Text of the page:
Chronologie mammalienne et grade-datations dans le Miocène inférieur et moyen français: une revue

Mammalian chronology and grade dating in the French Lower and Middle Miocene: a review
J.P. Aguilar, J. Michaux
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Des âges numériques, déduits de grade-datations de foraminifères, ont été attribués à des gisements de mammifères du Miocène inférieur et moyen. Deux gisements ont livré en association des rongeurs et des foraminifères, les cinq autres ont reçu un âge extrapolé à partir de grade-datations. Les âges grade-datés et l'usage qui en est fait soulèvent deux problèmes : 1) la chronologie mammalienne n'est pas toujours respectée ; 2) le contrôle par la magnétostratigraphie montre que des écarts de 1 à plus de 3 Ma sont relevés entre les grade-datations (ou les âges extrapolés) et les âges attribués aux niveaux à rongeurs.


Numerical ages are important for geological studies as well as paleobiological ones. This explains the interest raised by the "grade-dating" method of Y. Gourinard (1983, 1984) based on calibrating the evolutionary change in lineages of foraminifera. First results concerning Early and Middle Miocene times suggest rather important modifications to the boundaries of Aquitanian and Burdigalian stages and to carrelations between the stratotype and the paratype of the Aquitanian stage (Gourinard et al, 1985). Among other results obtained, numerical ages are proposed for fossil mammal localities both in beds of marine origin and also, after extrapolation, for some localities in continental deposits. The method is thus of interest because direct correlations between marine and terrestrial deposits together with radiometric datings and magnetostratigraphic assessments are still rather uncommon. The proposed numerical ages for fossil mammal localities are discussed in the light of (a) the mammalian biochronology (Fig. 1), (b) previously proposed correlations between marine and continental biochronological scales, (c) information provided by new fossils or new paleontological interpretation, and (d) magnetostratigraphic data concerning sections with fossil mammal localities. Two localities are involved for the numerical ages of fossil mammal localities of marine origin. Caunelles near Montpellier and Sos-Matilon near Agen. Well preseved rodent teeth at Caunelles have been found together with foraminifera and shark teeth (Fig. 2). Two samples of foraminifera were used for gade dating (Magné et al., 1987): the lower one wus 30 to 50 cm above the rodent sample (grade-dating ags of 18.7 + 0.1 Ma), the second one was 1 m above the latter (18.0 ± 0.1 Ma). The ,fossiliferous layer does not show any unconformity. Nevertheless, an older numerical age (19,6 Ma) was assigned to the Caunelles rodent fauna. The necessary respect of the mammalian relative chronology and of other numerical ages of the Lower Miocene localities explain this difference (Fig. 3). At Sos-Matilon, large mammal remains are known to give an Helvetian age (Ginsburg, 1967), the locality being referred to zone MN 5 (Mein, 1975). J. Magné et al. (1985) give a grade-dating of 16.1 ± 0.28 Ma and, on the basis of a few newly discovered rodent molars, place Sos-Matilon in the immediately younger mammaliun zone MN6, which includes the famous mammalian locality of Sansan. The recent revision of the Sos-Matilon material, as well as the discovery of another rodent tooth, suggest an even younger age (zone MN7-8) for Sos-Matilon. The numerical age of the marine sands of Sos-Matilon (16.1 ± 0.28 Ma) failed to test the correlations based on mammals. Although conventional correlations between marine and continental scales (Aguilar et al., 1994), as well as a recent magnetostratigraphic analysis (Sen, in Press) still place Sansan around 15 Ma. This contradiction with the new interpretation of rodent lineages (Aguilar and Michaux, 1987; Aguilar, 1994; Fig. 4), could be expluined by a reworking of the large mammal remains. Where numerical ages given by extrapolation from grade-datings are concerned, four reference localities in mammalian biochronology are involved in addition to the Sansan case: Estrepouy (between 19 and 18.7 Ma: Courinard et al., 1987b), Balizac (19.8 or 20.1 Ma: Magné et al., 1987), Laugnac (21 to 21.2 Ma: Gourinard et al., 1987a) and Paulhiac (23.8 to 24.1 Ma: Gourinard et al., 1987a). For Paulhiac and Laugnuc the extrapolation is based on a lithostratigraphic correlation. For Estrepouy, a high rate of sedimentation is hypothesized, whereas for Balizac the rate of sedimentation is considered as very slow: both hypotheses are difficult tojustify. The recent magnetostratigraphic study of a fresh water molasse formation, which yielded several fossil mammal Iocalities (Fig. 5) in Haute-Savoie (Burbank et al., 1992), oflers a test case for extrapolated numerical ages. According to magnetostratigraphy and mammalian correlations, the Laugnac locality is ca. 19 Ma and that at Paulhiac is ca. 23 Ma. In the case of Balizac, a locality a slightly younger than La Chaux (ca. 23.8 and 24.1 Ma) in Haute-Savoie, the extrapolated age of between 19.8 und 20.1 Ma is much too Young. In conclusion, ages obtained by grade-dating are questionable as discrepances of 1 to 3.5 Ma are found in comparison with ages based on classical correlations with the marine scale, or when magnetostratigraphic analysis of sections with fossil mammals is involved. Such a situation emphasizes two problems: first, the fact that the intrinsic quality of the grade dating method is questionable and second, the fact that the extrapolation of ages provided by grade-dating is based on too many hypotheses.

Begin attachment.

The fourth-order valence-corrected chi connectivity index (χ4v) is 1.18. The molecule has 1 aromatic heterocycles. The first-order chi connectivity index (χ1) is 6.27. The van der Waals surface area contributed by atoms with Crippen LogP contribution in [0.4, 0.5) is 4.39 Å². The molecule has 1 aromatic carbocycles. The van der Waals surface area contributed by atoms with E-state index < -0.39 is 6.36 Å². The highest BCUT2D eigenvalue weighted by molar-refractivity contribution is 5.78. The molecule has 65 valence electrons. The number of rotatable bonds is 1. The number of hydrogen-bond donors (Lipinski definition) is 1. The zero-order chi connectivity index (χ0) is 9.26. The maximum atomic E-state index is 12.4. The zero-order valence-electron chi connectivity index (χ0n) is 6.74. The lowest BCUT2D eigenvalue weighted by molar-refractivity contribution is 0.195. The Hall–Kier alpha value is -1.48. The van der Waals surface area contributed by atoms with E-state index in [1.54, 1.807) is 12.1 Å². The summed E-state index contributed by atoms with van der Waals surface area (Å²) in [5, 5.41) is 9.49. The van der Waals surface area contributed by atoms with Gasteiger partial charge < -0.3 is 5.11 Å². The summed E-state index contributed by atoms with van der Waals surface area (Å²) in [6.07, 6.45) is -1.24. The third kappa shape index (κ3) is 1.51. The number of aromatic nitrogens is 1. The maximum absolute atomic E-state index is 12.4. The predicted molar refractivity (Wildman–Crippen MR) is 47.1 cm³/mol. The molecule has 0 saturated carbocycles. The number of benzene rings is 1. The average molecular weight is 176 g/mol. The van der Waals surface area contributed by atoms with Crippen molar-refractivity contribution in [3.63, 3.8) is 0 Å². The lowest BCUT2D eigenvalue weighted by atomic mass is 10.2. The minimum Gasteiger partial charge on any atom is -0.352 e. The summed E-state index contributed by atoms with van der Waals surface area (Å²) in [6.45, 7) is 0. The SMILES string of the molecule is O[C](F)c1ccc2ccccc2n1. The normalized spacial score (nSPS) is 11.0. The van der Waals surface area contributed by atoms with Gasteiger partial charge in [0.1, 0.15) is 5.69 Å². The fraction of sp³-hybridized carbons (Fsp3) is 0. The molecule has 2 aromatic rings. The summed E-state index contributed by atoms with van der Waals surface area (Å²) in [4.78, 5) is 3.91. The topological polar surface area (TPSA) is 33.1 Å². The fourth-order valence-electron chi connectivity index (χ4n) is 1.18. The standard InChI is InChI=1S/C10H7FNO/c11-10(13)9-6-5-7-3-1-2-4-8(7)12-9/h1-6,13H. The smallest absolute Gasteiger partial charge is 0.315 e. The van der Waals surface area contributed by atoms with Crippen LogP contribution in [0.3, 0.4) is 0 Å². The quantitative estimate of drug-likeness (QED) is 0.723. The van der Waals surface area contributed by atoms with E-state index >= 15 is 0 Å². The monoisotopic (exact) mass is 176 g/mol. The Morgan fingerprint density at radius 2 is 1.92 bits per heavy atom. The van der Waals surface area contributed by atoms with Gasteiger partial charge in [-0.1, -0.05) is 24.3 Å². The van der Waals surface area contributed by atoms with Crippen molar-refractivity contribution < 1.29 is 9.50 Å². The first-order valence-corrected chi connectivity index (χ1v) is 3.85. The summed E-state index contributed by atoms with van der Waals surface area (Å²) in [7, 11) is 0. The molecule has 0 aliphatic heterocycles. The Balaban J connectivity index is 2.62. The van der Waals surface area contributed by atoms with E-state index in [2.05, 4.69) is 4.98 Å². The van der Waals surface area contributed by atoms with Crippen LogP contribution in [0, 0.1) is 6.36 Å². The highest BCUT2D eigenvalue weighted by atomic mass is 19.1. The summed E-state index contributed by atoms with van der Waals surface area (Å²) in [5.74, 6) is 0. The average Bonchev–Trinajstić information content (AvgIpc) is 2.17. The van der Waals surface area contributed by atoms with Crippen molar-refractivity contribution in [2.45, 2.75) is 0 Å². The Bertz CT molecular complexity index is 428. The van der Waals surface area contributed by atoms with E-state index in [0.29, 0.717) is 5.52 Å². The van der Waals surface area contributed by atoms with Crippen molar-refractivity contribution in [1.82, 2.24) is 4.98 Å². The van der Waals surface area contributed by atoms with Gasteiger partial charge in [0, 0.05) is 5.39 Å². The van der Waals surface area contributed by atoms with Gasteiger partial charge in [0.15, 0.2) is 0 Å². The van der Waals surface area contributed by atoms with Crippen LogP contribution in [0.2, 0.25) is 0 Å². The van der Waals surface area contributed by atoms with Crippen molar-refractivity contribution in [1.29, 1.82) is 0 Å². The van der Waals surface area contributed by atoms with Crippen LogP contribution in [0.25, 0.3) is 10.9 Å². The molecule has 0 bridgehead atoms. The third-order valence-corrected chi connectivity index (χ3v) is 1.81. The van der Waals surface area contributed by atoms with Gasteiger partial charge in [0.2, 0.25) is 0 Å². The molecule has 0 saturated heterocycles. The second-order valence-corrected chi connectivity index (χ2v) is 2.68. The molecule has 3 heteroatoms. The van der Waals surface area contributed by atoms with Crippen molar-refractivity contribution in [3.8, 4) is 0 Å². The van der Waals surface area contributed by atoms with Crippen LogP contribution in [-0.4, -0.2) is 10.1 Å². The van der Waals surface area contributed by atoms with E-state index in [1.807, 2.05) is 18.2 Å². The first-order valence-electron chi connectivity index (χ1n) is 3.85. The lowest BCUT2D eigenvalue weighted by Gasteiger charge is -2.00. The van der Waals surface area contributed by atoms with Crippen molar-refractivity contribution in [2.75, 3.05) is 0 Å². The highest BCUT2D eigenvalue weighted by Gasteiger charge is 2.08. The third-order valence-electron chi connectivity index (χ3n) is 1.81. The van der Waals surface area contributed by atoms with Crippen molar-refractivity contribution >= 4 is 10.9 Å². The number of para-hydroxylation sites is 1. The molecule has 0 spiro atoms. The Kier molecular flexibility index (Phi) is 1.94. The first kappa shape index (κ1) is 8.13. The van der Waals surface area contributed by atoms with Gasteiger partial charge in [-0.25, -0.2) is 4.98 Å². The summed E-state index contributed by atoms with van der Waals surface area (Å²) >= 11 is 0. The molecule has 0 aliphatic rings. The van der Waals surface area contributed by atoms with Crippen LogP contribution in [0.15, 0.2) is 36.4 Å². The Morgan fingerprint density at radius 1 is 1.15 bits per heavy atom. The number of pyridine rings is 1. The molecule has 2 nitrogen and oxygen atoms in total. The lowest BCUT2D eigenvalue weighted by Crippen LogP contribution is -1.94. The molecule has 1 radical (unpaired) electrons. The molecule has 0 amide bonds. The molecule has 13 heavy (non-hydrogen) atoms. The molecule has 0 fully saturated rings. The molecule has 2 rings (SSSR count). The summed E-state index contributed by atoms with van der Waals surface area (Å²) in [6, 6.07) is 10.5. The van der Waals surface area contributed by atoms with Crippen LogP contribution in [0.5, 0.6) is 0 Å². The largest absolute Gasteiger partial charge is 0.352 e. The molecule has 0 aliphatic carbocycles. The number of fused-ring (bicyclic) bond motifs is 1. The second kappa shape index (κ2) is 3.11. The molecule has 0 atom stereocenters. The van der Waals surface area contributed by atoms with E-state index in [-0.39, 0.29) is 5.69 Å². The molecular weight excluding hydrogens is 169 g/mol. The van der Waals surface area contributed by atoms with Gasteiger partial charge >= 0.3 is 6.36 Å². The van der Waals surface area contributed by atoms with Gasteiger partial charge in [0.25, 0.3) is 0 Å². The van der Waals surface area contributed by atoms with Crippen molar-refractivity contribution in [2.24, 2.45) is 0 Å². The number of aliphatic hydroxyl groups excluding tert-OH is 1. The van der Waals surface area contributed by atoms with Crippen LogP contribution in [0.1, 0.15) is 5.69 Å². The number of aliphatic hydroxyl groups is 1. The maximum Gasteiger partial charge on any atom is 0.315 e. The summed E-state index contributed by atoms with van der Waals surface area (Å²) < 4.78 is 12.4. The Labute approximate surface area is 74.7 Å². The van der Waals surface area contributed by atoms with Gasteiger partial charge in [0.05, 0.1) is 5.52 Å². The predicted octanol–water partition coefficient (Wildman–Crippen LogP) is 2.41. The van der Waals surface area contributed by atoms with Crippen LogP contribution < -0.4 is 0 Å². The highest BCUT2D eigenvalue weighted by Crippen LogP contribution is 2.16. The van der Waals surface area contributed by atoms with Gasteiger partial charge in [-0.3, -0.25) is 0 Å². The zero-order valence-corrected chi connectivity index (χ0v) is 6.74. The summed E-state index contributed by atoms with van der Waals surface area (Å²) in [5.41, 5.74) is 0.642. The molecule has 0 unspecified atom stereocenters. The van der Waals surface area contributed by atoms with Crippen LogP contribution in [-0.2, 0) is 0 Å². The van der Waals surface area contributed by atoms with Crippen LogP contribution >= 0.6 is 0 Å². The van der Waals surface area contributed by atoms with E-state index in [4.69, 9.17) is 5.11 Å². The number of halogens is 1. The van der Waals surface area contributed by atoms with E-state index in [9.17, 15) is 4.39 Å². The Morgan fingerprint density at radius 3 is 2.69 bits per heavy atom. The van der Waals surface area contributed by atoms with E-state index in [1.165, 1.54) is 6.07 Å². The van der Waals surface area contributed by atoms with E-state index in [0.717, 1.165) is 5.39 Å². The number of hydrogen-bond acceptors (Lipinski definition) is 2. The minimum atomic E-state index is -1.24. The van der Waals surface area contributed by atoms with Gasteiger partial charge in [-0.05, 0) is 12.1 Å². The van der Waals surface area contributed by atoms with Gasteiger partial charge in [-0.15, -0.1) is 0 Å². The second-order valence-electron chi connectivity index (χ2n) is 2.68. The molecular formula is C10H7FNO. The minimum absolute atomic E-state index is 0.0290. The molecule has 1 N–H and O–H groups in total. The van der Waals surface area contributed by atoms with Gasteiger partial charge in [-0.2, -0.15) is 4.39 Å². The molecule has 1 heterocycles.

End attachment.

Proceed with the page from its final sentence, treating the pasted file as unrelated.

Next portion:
Dernière mise à jour le 28.07.2015